According to a Glassdoor survey,
job searchers and employees emphasize the need to work in a
diverse workplace. Not only is a diverse workforce a requirement for many young workers, but it is actually beneficial for companies. In fact, diverse workforces:
- Enhance creativity and innovation in work environments
- Boast higher levels of productivity
- Create a better understanding of your consumers and
- Improve business’ employer brand
What Does it Mean for a Job Posting to be Inclusive?
So… how can you cover all your bases when trying to diversify your workforce?
Rule #1: Start with the job description.
To attract a diverse talent pool, you have to make sure your job description is inclusive. This means that any job searcher, no matter their professional background, education, gender, etc. feels comfortable applying to your job. How do you do that?
Rule #2: Watch your language and your tone.
With your job descriptions, it’s always about what you say AND how you say it. Remember, you aren’t speaking with the applicant, so all they have is what you put in your job description and how it makes them feel. The words you use could make a perfectly skilled and qualified applicant feel uncomfortable or unqualified.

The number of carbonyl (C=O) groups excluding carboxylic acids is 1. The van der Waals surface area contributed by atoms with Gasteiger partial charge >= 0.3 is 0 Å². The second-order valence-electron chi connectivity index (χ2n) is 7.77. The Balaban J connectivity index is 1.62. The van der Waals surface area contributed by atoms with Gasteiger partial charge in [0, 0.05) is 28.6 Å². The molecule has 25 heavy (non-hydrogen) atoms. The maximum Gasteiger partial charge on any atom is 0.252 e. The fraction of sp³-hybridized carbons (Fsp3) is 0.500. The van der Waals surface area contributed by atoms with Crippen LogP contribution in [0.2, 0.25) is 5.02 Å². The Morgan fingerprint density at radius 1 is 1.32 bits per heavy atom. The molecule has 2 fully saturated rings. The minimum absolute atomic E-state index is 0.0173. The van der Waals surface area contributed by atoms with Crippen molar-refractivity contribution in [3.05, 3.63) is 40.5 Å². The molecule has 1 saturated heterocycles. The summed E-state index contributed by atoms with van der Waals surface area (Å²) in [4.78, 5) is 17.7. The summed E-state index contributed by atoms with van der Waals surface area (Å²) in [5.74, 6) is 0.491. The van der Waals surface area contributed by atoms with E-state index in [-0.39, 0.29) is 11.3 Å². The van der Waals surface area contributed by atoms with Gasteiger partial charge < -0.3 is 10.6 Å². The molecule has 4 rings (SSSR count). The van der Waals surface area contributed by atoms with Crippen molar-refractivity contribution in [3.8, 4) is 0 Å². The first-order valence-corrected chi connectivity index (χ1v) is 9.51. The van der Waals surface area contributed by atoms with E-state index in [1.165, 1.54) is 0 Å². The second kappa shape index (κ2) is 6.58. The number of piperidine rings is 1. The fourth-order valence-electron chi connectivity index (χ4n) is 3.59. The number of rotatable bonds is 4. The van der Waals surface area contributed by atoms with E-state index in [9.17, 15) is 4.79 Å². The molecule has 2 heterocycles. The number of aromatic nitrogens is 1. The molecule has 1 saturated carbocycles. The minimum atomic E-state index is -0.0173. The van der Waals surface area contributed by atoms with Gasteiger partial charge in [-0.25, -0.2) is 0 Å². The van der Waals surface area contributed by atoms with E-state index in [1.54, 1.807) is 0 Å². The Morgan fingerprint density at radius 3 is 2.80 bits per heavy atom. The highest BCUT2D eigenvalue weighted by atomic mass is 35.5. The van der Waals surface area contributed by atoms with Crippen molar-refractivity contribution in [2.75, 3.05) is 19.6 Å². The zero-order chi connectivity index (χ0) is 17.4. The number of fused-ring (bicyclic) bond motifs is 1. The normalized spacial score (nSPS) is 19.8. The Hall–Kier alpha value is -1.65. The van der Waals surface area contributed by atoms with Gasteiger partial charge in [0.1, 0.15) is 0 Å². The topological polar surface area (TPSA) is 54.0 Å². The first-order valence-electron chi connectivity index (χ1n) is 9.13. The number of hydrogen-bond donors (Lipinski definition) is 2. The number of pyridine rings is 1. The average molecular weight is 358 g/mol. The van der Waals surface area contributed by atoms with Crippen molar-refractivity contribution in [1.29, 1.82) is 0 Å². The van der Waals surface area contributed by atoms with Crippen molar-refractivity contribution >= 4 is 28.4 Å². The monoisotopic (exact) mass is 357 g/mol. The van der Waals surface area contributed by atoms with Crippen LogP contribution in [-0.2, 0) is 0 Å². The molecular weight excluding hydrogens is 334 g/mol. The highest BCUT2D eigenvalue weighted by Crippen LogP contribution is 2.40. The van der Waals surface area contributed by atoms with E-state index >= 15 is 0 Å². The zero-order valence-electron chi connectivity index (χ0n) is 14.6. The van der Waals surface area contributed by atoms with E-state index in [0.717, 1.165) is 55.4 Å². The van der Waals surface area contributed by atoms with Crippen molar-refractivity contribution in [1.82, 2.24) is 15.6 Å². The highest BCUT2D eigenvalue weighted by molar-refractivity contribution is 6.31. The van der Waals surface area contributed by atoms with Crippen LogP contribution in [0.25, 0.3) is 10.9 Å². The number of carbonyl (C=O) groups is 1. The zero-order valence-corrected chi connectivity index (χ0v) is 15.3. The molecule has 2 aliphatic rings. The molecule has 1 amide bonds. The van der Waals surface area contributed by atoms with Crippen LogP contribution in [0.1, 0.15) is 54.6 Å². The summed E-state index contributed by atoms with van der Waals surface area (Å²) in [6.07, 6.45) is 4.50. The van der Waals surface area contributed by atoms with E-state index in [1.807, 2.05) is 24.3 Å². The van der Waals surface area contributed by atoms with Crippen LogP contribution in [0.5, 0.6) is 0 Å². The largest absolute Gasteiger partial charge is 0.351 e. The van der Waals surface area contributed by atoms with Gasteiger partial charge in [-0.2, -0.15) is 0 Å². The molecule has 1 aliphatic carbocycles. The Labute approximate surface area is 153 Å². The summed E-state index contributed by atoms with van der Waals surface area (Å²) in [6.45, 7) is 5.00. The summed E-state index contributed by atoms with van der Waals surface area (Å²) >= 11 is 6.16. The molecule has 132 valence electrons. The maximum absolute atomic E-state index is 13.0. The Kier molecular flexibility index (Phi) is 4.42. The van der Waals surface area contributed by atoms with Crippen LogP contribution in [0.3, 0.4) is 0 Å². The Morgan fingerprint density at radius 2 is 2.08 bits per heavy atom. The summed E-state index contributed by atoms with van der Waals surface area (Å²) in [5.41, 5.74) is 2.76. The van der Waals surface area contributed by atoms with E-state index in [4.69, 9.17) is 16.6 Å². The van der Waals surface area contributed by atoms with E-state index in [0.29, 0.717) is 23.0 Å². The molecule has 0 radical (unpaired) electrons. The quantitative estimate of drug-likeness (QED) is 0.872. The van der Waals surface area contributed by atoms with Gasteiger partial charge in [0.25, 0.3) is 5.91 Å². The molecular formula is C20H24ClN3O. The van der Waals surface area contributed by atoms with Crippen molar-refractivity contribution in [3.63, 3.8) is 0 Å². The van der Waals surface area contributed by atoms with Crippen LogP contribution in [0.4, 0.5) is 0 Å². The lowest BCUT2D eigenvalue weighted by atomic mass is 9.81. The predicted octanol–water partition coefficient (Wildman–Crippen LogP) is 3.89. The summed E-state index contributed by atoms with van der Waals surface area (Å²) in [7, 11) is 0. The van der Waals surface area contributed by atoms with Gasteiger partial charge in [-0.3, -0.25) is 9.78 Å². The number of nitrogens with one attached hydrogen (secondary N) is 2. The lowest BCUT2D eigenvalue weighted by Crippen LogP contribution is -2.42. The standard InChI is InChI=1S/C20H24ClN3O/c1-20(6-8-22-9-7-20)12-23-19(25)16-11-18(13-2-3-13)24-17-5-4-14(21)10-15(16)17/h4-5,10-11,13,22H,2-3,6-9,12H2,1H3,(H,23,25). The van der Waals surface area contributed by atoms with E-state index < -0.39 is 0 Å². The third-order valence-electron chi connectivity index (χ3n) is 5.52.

4 Ways to Make Your Job Posting More Inclusive
Because the way you communicate your interests through your job description could attract or repel diverse candidates, it is important to pay attention to your language. Here are four tips to tailor your language and build a big, diverse candidate pool from your job description.
Get rid of industry and job-specific jargon in the job description. Write in a more conversational tone. To do this, you should:
- Keep sentences short and simple
- Explain all acronyms
- Consult the current job holder for help
Get rid of experience and education requirements. Emphasize your willingness to hire candidates that are still learning. Ask for:
- “Hands-on experience with…”
- “Proven and recurring success with…”
- “Experience identifying patterns with…”
- “Be ready to provide examples of your technical abilities in….”
- Emphasis on leadership abilities (or other soft skills)
- Emphasis on proficiency instead of years of using a software/technology
Be aware of the language you use. Be sure it is gender-neutral and doesn’t include words or phrases that exclude certain demographics from applying.
- “Applicants MUST be a native English speaker.”
- Looking for a mature and experienced professional
- “he”, “she”, “barmaid” or “handyman”
- Looking for persons without family
Differentiate between ‘must have skills’ and ‘nice to have skills’. Then only include the must have skills in the job description.
Must Have Skills: “Skills that are essential to function in the job.
For more tips on how to maximize your job postings: